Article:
Scott Adams argues that we seek pain, even when we claim to seek pleasure:

You might know people who continuously make choices that put them in some sort of danger, economically, socially, or physically. To you, their choices seem unwise. You assume that the people who make those choices get some sort of payoff you can’t understand. I think the payoff is the pain itself, and the attendant feeling of being alive.

If sadness is your preferred pain, you watch sad movies. If muscle soreness is your preferred pain, you exercise vigorously. If economic uncertainty is your preferred pain, you pick fights with your boss. If stress is your preferred pain, you make sure you don’t leave enough time to do what you need to do.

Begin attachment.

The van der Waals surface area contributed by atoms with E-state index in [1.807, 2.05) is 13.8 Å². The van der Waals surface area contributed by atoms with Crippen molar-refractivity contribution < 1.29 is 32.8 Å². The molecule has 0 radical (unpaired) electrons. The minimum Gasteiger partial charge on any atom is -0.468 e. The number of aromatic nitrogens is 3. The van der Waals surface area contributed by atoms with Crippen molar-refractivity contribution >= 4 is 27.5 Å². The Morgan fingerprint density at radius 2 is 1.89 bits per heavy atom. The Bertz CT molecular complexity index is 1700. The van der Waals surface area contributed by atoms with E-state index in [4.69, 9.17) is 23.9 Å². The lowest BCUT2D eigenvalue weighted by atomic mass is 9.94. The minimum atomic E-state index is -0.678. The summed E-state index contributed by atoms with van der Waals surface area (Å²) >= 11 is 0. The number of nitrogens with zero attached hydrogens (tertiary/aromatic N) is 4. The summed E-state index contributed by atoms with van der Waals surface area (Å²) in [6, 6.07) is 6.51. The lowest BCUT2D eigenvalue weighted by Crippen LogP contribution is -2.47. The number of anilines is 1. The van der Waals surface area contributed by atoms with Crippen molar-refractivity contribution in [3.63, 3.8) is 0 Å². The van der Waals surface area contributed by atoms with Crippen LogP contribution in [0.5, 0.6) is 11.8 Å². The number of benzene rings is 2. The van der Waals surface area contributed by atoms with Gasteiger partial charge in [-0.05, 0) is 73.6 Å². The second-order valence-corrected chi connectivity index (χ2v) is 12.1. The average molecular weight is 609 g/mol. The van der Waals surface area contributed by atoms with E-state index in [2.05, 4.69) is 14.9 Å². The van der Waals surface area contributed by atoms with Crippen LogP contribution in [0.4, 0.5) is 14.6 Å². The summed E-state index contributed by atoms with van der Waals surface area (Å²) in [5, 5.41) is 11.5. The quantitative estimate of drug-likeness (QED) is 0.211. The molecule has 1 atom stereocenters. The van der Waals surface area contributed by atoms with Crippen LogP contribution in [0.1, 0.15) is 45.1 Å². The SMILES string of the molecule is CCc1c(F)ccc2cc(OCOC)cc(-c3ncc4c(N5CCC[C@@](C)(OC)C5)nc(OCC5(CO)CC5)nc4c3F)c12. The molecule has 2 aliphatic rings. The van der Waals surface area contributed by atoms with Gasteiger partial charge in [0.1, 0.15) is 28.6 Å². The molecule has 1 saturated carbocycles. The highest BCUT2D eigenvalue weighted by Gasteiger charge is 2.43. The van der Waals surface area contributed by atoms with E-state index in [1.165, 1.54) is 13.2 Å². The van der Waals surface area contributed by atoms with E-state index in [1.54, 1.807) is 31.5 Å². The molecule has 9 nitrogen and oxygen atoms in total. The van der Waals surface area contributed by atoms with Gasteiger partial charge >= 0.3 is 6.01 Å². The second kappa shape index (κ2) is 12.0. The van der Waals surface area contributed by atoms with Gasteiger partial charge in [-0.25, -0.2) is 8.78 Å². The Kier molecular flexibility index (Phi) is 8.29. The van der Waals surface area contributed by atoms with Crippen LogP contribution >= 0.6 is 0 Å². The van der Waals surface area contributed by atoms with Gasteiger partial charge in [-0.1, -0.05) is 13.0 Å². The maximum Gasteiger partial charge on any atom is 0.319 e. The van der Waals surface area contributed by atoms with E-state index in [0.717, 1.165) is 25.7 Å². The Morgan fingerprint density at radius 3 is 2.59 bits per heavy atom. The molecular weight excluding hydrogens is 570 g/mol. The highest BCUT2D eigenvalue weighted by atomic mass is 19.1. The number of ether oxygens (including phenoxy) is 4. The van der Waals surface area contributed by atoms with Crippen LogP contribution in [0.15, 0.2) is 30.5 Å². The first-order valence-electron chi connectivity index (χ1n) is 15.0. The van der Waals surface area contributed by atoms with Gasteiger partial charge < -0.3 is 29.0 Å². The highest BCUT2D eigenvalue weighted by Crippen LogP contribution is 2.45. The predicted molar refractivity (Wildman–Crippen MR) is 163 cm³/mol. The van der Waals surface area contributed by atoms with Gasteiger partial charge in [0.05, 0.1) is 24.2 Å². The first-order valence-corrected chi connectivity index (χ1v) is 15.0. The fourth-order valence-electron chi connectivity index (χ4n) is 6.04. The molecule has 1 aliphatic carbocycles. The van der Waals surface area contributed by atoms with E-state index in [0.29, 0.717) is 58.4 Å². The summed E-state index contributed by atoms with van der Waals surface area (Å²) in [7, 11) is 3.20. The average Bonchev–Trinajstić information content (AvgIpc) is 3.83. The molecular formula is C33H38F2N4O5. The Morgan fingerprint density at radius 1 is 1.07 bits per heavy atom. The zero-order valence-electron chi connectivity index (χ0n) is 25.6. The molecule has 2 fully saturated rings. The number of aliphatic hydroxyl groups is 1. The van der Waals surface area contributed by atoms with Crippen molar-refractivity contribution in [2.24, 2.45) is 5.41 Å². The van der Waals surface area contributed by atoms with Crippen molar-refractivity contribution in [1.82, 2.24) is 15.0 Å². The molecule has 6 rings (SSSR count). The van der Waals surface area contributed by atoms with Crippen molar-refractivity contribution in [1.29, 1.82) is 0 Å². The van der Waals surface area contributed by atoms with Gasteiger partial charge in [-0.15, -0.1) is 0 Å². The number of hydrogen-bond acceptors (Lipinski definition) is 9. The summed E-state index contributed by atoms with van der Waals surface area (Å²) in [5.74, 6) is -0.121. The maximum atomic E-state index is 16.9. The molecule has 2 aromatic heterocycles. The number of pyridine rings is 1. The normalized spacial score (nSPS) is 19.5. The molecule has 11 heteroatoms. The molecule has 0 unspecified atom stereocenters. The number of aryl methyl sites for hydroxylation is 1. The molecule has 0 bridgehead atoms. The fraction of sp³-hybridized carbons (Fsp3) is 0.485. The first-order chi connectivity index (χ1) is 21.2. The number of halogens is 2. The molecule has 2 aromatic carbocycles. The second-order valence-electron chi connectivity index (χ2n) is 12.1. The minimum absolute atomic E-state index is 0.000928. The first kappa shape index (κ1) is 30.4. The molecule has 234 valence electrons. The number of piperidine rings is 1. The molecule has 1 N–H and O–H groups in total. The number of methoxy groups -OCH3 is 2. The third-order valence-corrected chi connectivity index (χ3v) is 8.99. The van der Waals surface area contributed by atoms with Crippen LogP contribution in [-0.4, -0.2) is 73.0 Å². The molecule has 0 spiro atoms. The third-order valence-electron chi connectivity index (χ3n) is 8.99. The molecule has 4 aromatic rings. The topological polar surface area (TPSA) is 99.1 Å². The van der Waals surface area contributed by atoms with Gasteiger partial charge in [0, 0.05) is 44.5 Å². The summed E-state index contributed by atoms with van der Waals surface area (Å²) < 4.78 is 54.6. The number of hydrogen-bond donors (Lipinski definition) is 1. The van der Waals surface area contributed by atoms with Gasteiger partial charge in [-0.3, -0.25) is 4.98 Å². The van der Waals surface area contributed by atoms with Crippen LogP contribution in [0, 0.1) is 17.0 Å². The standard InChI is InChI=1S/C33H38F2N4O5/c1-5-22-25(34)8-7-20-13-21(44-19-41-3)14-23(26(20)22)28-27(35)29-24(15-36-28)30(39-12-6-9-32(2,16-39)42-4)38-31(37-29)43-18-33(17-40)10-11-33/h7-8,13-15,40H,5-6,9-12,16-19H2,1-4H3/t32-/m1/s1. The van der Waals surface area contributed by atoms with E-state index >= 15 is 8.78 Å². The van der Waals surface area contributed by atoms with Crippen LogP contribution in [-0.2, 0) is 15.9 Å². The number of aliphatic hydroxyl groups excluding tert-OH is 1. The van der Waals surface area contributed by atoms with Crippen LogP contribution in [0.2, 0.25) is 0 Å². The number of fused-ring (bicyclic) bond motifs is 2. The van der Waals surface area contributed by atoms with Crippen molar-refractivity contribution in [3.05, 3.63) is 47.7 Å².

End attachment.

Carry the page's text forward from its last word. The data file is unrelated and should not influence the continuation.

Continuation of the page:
My immediate reaction was vehement disagreement: That’s crazy! I don’t hike to experience pain and feel alive, as he puts it. I hike for the pleasure I get after reaching a summit or completing a hike.

Giving it some more thought, I think he might have a point there.

(Note that this does not apply to those who don’t partake in activities that cause pain.)

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